For much of high school, Kurt sided with the girls in group events. But this week, he’s not taking part of the girls’ charity event but instead striking out on his own. Is that indicative of Kurt changing since he’s left Ohio?
It’s less about girls, but more about how all the girls have made names for themselves since they moved to New York. It has little to do with him not being one of the girls anymore, but the fact that his name couldn’t draw a crowd like the other performers. Rachel is doing Broadway; Santana and Mercedes are doing their recording artist careers.

Your episode doesn’t address the Kurt and Blaine relationship directly. Was that a choice on your part?
It was definitely a conscious choice on my part. I wanted Kurt to have a story that was his own. That wasn’t about his relationship with Blaine, or supporting someone else like Rachel. I really wanted him to have his own moment.  I have to say, in my episode, Kurt and Blaine are completely fine. They’re completely happy, so if something does happen to them down the road, it’s not my fault. The fans don’t have to send me the angry tweets. Kurt and Blaine are fine in my episode.

They’ll send you the angry tweets no matter what. I loved last week when Glee talked about the perils of Twitter and social media for performers, deliciously meta for what you have to deal with as actors on the show.
It is crazy. It all happened when the show started. I remember being on Glee when Twitter became popular. It’s crazy how much it changed. Prior to that, the only way you’d hear feedback from the audience was fan mail or maybe comments on a website. Not every person on earth had the right to say whatever they wanted to whoever they wanted. It’s insane.

Darren Criss got to work with Shirley MacLaine recently, and now you get June Squibb, Tim Conway, and Billy Dee Williams. Is it some kind of game for who can work with the most seasoned actors?
If it’s a game, I’m winning. [Laughs.] I’m definitely winning in numbers. But anytime we get someone seasoned, or someone who’s a living legend, I freak out. I am over the moon anytime someone like Shirley MacLaine or June Squibb or Tim Conway are part of the show.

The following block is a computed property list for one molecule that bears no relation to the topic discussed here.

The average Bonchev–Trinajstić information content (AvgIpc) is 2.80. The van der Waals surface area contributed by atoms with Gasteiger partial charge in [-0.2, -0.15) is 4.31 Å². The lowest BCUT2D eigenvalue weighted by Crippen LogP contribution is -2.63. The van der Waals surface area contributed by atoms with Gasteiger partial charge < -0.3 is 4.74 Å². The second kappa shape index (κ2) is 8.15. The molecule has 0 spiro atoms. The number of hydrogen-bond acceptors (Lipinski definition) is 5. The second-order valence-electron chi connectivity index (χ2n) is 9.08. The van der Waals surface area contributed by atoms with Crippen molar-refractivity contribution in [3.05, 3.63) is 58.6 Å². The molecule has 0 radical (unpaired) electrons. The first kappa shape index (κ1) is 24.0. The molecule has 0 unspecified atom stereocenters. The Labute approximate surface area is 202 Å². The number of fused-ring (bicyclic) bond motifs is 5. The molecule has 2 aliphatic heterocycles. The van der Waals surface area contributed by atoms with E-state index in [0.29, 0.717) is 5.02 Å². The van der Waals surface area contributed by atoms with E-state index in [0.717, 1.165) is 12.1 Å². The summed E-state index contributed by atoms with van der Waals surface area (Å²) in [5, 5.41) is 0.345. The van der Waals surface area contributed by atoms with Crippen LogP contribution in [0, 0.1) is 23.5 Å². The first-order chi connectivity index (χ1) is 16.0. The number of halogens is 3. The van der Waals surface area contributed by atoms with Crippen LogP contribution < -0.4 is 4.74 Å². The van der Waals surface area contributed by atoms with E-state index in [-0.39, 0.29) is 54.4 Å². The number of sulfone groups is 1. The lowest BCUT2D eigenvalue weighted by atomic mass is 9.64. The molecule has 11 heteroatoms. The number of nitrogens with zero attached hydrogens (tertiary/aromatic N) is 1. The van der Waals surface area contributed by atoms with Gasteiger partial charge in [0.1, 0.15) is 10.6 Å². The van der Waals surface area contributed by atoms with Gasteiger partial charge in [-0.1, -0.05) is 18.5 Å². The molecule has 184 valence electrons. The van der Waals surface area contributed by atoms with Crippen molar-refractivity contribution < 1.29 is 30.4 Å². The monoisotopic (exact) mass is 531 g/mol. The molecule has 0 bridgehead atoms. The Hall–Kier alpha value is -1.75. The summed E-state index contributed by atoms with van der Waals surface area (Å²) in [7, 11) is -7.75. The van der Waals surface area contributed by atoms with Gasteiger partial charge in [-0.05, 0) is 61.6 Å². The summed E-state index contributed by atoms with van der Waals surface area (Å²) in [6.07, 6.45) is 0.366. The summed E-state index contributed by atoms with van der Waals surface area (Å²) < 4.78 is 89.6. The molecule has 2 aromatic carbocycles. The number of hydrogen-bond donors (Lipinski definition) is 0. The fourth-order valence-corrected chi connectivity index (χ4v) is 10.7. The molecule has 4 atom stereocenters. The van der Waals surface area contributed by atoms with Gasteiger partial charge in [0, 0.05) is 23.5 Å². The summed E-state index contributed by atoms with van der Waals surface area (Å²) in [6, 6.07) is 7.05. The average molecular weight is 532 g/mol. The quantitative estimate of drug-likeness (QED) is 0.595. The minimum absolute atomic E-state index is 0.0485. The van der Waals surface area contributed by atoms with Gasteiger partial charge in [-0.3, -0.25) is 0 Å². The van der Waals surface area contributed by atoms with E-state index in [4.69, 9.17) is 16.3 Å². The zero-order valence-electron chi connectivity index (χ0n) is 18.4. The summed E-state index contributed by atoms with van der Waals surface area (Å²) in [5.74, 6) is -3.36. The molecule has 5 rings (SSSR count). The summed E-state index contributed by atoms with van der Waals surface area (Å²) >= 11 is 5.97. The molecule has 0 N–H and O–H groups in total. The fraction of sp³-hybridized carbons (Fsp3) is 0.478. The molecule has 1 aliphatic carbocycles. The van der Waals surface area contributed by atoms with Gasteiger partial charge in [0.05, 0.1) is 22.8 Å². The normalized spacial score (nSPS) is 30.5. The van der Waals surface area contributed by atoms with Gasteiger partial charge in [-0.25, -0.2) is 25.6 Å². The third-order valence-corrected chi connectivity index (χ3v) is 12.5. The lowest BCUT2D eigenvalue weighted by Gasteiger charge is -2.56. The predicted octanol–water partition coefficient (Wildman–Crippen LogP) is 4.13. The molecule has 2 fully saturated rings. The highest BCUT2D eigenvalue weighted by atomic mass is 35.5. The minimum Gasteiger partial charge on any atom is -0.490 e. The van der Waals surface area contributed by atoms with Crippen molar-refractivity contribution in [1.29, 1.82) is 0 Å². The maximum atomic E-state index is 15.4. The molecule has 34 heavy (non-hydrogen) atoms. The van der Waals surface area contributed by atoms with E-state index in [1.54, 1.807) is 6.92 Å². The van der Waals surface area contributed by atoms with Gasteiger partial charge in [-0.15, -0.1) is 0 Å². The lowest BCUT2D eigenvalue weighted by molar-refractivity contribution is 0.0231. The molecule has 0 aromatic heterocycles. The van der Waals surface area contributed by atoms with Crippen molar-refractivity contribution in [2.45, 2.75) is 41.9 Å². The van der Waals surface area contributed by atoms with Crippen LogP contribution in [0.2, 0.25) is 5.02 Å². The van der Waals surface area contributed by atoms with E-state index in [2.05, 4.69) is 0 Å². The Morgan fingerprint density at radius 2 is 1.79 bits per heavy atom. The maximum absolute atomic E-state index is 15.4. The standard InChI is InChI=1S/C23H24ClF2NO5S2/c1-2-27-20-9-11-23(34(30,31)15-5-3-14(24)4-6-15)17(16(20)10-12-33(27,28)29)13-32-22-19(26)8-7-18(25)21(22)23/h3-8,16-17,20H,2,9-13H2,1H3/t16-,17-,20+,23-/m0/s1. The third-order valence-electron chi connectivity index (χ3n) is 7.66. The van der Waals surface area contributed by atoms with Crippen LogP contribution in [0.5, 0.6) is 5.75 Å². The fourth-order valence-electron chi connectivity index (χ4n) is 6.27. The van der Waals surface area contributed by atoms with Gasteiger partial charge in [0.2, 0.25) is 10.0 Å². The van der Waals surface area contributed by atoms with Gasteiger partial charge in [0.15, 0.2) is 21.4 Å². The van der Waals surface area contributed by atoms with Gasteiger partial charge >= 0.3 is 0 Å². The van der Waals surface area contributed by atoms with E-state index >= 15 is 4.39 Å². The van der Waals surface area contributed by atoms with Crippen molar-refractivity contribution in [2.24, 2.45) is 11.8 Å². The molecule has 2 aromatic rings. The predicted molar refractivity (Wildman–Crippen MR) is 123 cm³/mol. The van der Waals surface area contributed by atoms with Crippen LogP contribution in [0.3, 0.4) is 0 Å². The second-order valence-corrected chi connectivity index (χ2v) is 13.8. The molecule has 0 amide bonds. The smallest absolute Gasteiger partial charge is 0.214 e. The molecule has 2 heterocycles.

Did you have a favorite character to write for?
June Squibb’s character, she’s a feisty old lady. Feisty old ladies are my favorite human beings on the planet. Also, I think Artie and Santana were really fun to write for.

Did any of your castmates lobby you for songs or scenes once they knew you were writing?
It was more lobbying them, and being like, “Please tell me if you hate anything.” I was very, very nervous for them to get the script. But I didn’t get any nasty texts, so that’s good.

Did you stay on set to watch the scenes you weren’t needed in? Or stay away?
It’s very nerve-wracking to watch people say the words that you’ve written. I learned that when I did my movie Struck by Lightning. But it was even harder to do that in this environment because I’ve known everyone for so long. We’ve been on the show for six years, and to suddenly take the steering wheel was very nerve-wracking. So if I wasn’t needed for a scene I would let everyone do their thing. I did not stay. I let everyone do their own job.

Did you have any say in veteran Glee director Bradley Buecker working on on your episode?
I didn’t have any say, but I was so excited that Brad was directing it. He is one of my favorite directors we work with on Glee. I was so excited he got chosen. That was one of the reasons I was able to walk away from set when I didn’t have to be there because I knew it was in very good hands.

Was there anything you couldn’t fit in the episode or that hit the cutting-room floor?